Complementary and alternative medicine interventions: Two studies examined the impact of complementary and alternative medicine therapies. One studied an eight-week, nurse-delivered program of guided imagery, reflexology, and reminiscence therapy to patients and ICs, alternately in person and by phone, but the author collected no psychosocial outcome data. A second study compared massage therapy versus Healing Touch to manage anxiety, depression, fatigue, and subjective caregiver burden on ICs of patients undergoing stem cell transplantation. Significant improvements in anxiety, depression, and physical and emotional fatigue were reported in the subjects who received massage, but neither group noted improved perception of burden.
Existential therapy: One study examined the impact of participation in a theory-based, hope-focused activity on live-in ICs. Qualitative results from the small sample (n = 10) indicated perceived benefits by the participants, such as reframing goals for hope and the value of focusing and sharing their thoughts.
Of the 49 studies reviewed, 65% produced positive improvements in outcomes for ICs and patients, although specific statistical results and effect sizes were not reported. The authors noted that multiple studies did not collect outcome data sufficient to support full comparisons across all studies.
Overall, the body of these studies illustrated that a significant need exists among ICs for information on how to cope with not only their patient’s physical and psychosocial needs but their own as well. The studies that provided concrete skill-building and education (psychoeducational, problem-solving/skill-building, and cognitive-behavioral therapy) met these needs and demonstrated improved outcomes most clearly. Studies with interventions intended to manage psychosocial distress (supportive therapy, family/couples therapy, interpersonal therapy, and existential therapy) generally demonstrated qualitative data indicative of improvements in the psychological correlates of caregiver burden and improved communication, but fewer measured and reported quantitative outcome data allowing larger comparisons of short- or longer-term effectiveness.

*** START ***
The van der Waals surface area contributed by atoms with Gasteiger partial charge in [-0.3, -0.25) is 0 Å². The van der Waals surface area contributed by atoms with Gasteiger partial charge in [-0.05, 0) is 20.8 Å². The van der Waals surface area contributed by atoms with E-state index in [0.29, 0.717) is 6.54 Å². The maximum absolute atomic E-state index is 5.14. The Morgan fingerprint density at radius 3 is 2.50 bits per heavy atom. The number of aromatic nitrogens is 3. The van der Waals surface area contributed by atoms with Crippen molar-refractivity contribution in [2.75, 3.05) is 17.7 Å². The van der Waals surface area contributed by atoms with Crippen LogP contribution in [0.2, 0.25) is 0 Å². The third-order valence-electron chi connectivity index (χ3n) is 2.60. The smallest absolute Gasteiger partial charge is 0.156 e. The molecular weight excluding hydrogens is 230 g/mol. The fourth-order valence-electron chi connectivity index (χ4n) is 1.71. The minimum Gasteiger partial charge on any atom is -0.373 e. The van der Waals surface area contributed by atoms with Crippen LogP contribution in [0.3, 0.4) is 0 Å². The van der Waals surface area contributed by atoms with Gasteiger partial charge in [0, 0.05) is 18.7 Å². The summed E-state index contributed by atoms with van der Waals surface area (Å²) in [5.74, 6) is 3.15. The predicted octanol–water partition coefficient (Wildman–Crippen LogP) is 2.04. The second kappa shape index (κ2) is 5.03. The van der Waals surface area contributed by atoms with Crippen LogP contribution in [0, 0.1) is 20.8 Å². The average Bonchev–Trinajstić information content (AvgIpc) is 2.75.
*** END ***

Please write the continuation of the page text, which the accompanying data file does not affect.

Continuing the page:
The authors of two of the supportive therapy studies noted that during recruitment, ICs with higher baseline levels of psychosocial distress tended to decline participation; therefore, the recruited sample’s mean level of distress at study start was already low to moderate, leaving less opportunity to demonstrate statistically significant change.
A wide variety of interventions to support the educational and psychosocial needs of ICs have been explored, allowing nurses to provide or refer ICs and patients to therapies or structured programs that are best suited to their needs. Some of the interventions are within nursing scope of practice, such as massage, whereas others might require referral to a formal individual or group therapy provider. Structured intervention programs, such as those described in the cognitive-behavioral therapy studies, may be able to be replicated locally.